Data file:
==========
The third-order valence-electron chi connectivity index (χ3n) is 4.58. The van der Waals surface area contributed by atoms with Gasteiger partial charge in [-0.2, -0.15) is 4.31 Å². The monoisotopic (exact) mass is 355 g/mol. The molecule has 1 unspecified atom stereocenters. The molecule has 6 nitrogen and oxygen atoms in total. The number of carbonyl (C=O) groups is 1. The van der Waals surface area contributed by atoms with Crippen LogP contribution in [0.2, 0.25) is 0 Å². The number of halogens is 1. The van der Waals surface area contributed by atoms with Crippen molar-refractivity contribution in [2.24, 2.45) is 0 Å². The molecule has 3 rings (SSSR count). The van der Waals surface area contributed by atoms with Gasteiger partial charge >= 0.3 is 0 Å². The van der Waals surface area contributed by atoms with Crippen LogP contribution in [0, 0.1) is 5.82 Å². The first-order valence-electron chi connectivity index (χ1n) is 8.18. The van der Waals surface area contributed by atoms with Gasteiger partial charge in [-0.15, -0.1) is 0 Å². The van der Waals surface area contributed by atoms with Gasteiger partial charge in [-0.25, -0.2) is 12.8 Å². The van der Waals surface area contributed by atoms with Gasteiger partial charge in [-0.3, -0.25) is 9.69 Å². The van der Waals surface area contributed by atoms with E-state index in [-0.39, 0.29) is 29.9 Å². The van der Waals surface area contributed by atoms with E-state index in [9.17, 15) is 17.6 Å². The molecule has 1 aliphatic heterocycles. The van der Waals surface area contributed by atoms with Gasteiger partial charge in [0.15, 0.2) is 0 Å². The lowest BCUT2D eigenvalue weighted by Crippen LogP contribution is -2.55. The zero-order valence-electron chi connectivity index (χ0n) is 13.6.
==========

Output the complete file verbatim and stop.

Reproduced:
The third-order valence-electron chi connectivity index (χ3n) is 4.58. The van der Waals surface area contributed by atoms with Gasteiger partial charge in [-0.2, -0.15) is 4.31 Å². The monoisotopic (exact) mass is 355 g/mol. The molecule has 1 unspecified atom stereocenters. The molecule has 6 nitrogen and oxygen atoms in total. The number of carbonyl (C=O) groups is 1. The van der Waals surface area contributed by atoms with Crippen LogP contribution in [0.2, 0.25) is 0 Å². The number of halogens is 1. The van der Waals surface area contributed by atoms with Crippen molar-refractivity contribution in [2.24, 2.45) is 0 Å². The molecule has 3 rings (SSSR count). The van der Waals surface area contributed by atoms with Gasteiger partial charge >= 0.3 is 0 Å². The van der Waals surface area contributed by atoms with Crippen LogP contribution in [0, 0.1) is 5.82 Å². The first-order valence-electron chi connectivity index (χ1n) is 8.18. The van der Waals surface area contributed by atoms with Gasteiger partial charge in [-0.15, -0.1) is 0 Å². The van der Waals surface area contributed by atoms with Gasteiger partial charge in [-0.25, -0.2) is 12.8 Å². The van der Waals surface area contributed by atoms with Gasteiger partial charge in [-0.3, -0.25) is 9.69 Å². The van der Waals surface area contributed by atoms with E-state index in [-0.39, 0.29) is 29.9 Å². The van der Waals surface area contributed by atoms with E-state index in [9.17, 15) is 17.6 Å². The molecule has 1 aliphatic heterocycles. The van der Waals surface area contributed by atoms with Gasteiger partial charge in [0.15, 0.2) is 0 Å². The lowest BCUT2D eigenvalue weighted by Crippen LogP contribution is -2.55. The zero-order valence-electron chi connectivity index (χ0n) is 13.6.